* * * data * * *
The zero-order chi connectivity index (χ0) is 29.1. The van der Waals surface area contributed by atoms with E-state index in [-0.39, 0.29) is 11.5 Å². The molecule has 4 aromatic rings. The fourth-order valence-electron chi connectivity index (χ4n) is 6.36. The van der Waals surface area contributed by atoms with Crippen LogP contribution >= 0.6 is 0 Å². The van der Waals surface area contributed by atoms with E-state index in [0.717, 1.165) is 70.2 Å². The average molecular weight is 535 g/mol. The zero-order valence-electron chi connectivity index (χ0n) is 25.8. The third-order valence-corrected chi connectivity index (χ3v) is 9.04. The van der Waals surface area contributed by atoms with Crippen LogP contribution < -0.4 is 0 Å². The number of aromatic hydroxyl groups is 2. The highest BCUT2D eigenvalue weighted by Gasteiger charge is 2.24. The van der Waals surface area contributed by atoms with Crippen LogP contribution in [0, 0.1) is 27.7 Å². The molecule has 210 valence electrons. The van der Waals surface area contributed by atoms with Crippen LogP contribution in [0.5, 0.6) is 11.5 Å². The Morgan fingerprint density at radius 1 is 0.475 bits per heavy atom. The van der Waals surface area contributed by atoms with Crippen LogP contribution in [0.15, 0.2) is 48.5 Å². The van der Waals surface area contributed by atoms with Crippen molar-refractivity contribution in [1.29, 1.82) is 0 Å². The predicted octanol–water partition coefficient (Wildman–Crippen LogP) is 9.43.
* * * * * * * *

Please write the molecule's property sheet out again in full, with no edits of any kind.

The zero-order chi connectivity index (χ0) is 29.1. The van der Waals surface area contributed by atoms with E-state index in [-0.39, 0.29) is 11.5 Å². The molecule has 4 aromatic rings. The fourth-order valence-electron chi connectivity index (χ4n) is 6.36. The van der Waals surface area contributed by atoms with Crippen LogP contribution >= 0.6 is 0 Å². The van der Waals surface area contributed by atoms with E-state index in [0.717, 1.165) is 70.2 Å². The average molecular weight is 535 g/mol. The zero-order valence-electron chi connectivity index (χ0n) is 25.8. The third-order valence-corrected chi connectivity index (χ3v) is 9.04. The van der Waals surface area contributed by atoms with Crippen LogP contribution < -0.4 is 0 Å². The number of aromatic hydroxyl groups is 2. The highest BCUT2D eigenvalue weighted by Gasteiger charge is 2.24. The van der Waals surface area contributed by atoms with Crippen LogP contribution in [0, 0.1) is 27.7 Å². The molecule has 210 valence electrons. The van der Waals surface area contributed by atoms with Crippen LogP contribution in [0.5, 0.6) is 11.5 Å². The Morgan fingerprint density at radius 1 is 0.475 bits per heavy atom. The van der Waals surface area contributed by atoms with Crippen LogP contribution in [0.15, 0.2) is 48.5 Å². The van der Waals surface area contributed by atoms with Crippen molar-refractivity contribution in [1.29, 1.82) is 0 Å². The predicted octanol–water partition coefficient (Wildman–Crippen LogP) is 9.43.